Although the solution to these issues is rather complicated, separating our cultures and identities only furthers the problem. Placing a 30-foot slab of concrete between the two cities shows politicians’ fear, and it was an unsuccessful attempt to solve the issue with the only seemingly feasible solution. When a threat emerges, the United States needs to begin changing security policy to advocate for human rights and inclusion, rather than military intervention and closed doors. 

There has been a multitude of binational agreements between the two cities in the past few years. In May 2022, the mayor of San Diego, Todd Gloria, and the mayor of Tijuana, Montserrat Caballero Ramírez, signed a memorandum agreeing to cooperate on improving many areas of the respective cities. 

“We are an interconnected region that is stronger together, and agreements like this are a symbolic representation of our binational strength,” stated Mayor Gloria. 

Compromises like these revive my hope that bilateral policy is headed toward the direction of unity rather than exclusion. With shared cultures, languages, foods and histories, it is clearly impossible to separate these two cities.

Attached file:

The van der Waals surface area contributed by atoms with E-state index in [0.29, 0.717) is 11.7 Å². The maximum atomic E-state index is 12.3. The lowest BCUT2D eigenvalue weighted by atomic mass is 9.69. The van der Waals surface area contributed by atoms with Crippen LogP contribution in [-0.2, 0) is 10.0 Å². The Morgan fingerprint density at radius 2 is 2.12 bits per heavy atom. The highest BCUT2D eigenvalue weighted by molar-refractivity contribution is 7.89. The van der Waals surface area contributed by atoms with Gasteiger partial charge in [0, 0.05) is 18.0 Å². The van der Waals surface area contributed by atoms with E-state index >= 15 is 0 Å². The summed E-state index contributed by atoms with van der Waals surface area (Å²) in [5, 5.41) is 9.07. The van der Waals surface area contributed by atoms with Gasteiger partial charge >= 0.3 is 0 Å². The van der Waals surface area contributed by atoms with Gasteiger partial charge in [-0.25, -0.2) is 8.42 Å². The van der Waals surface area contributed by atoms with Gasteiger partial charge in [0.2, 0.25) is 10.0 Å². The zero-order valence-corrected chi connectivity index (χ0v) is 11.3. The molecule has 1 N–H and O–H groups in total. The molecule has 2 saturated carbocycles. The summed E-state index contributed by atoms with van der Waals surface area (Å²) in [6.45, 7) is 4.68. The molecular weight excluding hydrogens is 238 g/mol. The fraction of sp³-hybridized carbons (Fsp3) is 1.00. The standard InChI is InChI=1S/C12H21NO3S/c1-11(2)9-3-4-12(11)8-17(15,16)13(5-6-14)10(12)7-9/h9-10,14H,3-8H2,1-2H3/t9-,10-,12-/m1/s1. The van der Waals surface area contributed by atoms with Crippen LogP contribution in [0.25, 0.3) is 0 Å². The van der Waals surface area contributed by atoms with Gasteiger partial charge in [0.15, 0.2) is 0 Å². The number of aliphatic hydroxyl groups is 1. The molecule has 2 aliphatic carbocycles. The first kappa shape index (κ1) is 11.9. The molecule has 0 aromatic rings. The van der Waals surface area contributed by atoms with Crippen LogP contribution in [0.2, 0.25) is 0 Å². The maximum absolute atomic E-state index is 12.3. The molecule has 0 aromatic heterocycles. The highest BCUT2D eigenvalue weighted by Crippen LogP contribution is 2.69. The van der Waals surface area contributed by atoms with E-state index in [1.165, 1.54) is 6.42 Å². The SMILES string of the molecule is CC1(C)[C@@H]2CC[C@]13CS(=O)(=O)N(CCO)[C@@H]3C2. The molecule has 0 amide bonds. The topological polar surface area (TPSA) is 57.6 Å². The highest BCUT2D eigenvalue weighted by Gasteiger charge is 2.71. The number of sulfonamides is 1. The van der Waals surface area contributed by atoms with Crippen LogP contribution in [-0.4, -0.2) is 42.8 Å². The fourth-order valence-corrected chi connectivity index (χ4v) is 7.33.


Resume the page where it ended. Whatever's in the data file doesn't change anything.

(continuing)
There are a lot more similarities than differences between the two cities. Celebrating my heritage as a multigenerational San Diegan is how I found love in my community on both sides of the border. Although the challenges are complex and healing may take a while, recognizing the inseparable bond the cities have in common is the first step toward change.


Raegan Lusk

Raegan Luján Lusk is a freshman majoring in international relations with a minor in human rights and on the pre-law track. She is currently involved in Jumpstart teaching preschool students how to read, and in the Society of Women in Law. She is also currently learning Korean and knows some Spanish. Growing up in San Diego, she enjoys going to the beach and exploring museums. Raegan decided to join Glimpse from the Globe in order to make international affairs more accessible and to give people the resources to help others.